*Edit: Big correction here. They released the orbital path. The Sun is nowhere close to being between Mars and Earth, so the Starman was actually launched directly toward Mars but not close enough to Mars and way too fast to get captured by Mars. Instead the Sun's stronger gravity will determine its fate. Still that is way more energy than I anticipated in the upper stage.

Because the Starman was travelling so much faster than I thought, the orbit is a lot less eccentric than I anticipated. While still eccentric, the orbit is a much "fatter" orbit that does not need a "slingshot" past any celestial body, and instead only allows the Sun to capture the Starman away from Earth's (and Mars') gravitational pull.

I was not expecting that. The orbit has so much energy (Starman 's speed) that its orbit does not even intersect the orbits of Venus and Mercury, it just lies outside their orbits, going around them altogether. That is one hell of a shot.


PS I wonder what happened to that wheel of cheese aboard the Dragon/Falcon 9 in 2010... did they serve it at the party?
« Last Edit: February 07, 2018, 09:02:34 am by J. Wilhelm » Logged
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« Reply #155 on: February 07, 2018, 12:21:00 am »

Apparently there is a third (upper stage) still attached to the Tesla ("Starman") . The idea is to do  a final burn to aim for Mars. Some interesting live video from the 3 cameras. A mannequin dressed in a space suit is sitting in the driver's seat. This is your chance to make a memorable screen saver. I just did mine :

(Live feed from @SpaceX)
https://youtube.com/watch?v=aBr2kKAHN6M


Cheers,

JW
« Last Edit: February 07, 2018, 12:23:11 am by J. Wilhelm » Logged
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« Reply #156 on: February 07, 2018, 12:38:04 am »

I'm glad the launch went well - if any 'visitors' manage to snag that car, they are going to wonder what the hell happened!
Love the "Don't Panic" touch in the roadster! Grin
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« Reply #157 on: February 07, 2018, 12:50:18 am »

I'm glad the launch went well - if any 'visitors' manage to snag that car, they are going to wonder what the hell happened!
Love the "Don't Panic" touch in the roadster! Grin


Well, for one, they'd wonder why people on Earth are so stiff  Tongue Watching the Live feed now, I'm waiting for the second biurn. I think I see some liquid drops coming out of the left front hand side of the car...  Roll Eyes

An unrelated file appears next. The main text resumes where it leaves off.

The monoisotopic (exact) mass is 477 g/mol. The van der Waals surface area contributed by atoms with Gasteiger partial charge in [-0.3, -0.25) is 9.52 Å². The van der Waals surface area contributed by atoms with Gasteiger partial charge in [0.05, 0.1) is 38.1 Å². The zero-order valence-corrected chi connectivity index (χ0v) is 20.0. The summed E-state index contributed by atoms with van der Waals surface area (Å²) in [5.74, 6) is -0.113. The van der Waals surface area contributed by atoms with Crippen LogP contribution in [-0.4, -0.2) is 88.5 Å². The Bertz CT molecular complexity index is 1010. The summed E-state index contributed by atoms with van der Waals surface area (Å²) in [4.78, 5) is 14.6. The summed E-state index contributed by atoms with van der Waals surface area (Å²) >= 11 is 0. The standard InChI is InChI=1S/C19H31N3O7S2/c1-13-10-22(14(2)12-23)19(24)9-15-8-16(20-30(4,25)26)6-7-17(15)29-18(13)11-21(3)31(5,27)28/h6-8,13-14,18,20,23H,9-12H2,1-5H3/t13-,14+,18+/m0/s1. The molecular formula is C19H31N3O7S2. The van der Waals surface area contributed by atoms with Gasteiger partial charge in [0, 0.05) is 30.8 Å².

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« Reply #158 on: April 12, 2019, 09:20:43 am »

Congratulations on Cosmonautics Day!

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Sorry for the errors, rudeness and stupidity. It's not me, this online translator. Really convenient?
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« Reply #159 on: April 12, 2019, 09:42:06 pm »

Congratulations on Cosmonautics Day!



We need to celebrate advances in space exploration more. It's just a foot note or small print in nespapers nowadays.
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« Reply #160 on: April 13, 2019, 12:12:18 am »

On the eve once again was a good event. Max has a heavy Falcon. And Israeli satellite reached the moon, though not prizemlilsya, but still.
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« Reply #161 on: April 13, 2019, 12:37:21 am »

On the eve once again was a good event. Max has a heavy Falcon. And Israeli satellite reached the moon, though not prizemlilsya, but still.

More changes are coming. New people are coming in after developed countries. When India launched a probe to Mars, very few people paid any attention. Most people I talk to don't even know India had a small prototype space shuttle. I'm hoping more countries will participate. I don't regret new companies like "SpaceX," because they're bringing back retro-rocket type technology that was abandoned in the late 1960s, but SpaceX is still a limited endevour, and hypersonic space-planes in US and Europe are now just on the desks of military services.
« Last Edit: April 13, 2019, 12:40:42 am by J. Wilhelm » Logged
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« Reply #162 on: April 13, 2019, 10:33:59 am »

Apparently there is a third (upper stage) still attached to the Tesla ("Starman") . The idea is to do  a final burn to aim for Mars. Some interesting live video from the 3 cameras. A mannequin dressed in a space suit is sitting in the driver's seat. This is your chance to make a memorable screen saver. I just did mine :

(Live feed from @SpaceX)
https://youtube.com/watch?v=aBr2kKAHN6M


Cheers,

JW

looks like an homage to the ancient animated movie "Heavy Metal" ....

yhs
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« Reply #163 on: April 13, 2019, 10:37:59 am »

On the eve once again was a good event. Max has a heavy Falcon. And Israeli satellite reached the moon, though not prizemlilsya, but still.

More changes are coming. New people are coming in after developed countries. When India launched a probe to Mars, very few people paid any attention. Most people I talk to don't even know India had a small prototype space shuttle. I'm hoping more countries will participate. I don't regret new companies like "SpaceX," because they're bringing back retro-rocket type technology that was abandoned in the late 1960s, but SpaceX is still a limited endevour, and hypersonic space-planes in US and Europe are now just on the desks of military services.

India, Israel, Japan ( sent a satellite to explore an asteroid! can you say asteroid mining?) and China.

Except for private efforts, it looks like the US is out of it. The Great Unwashed doesn't care for anything but pizza, beer and foot/basket.baseball.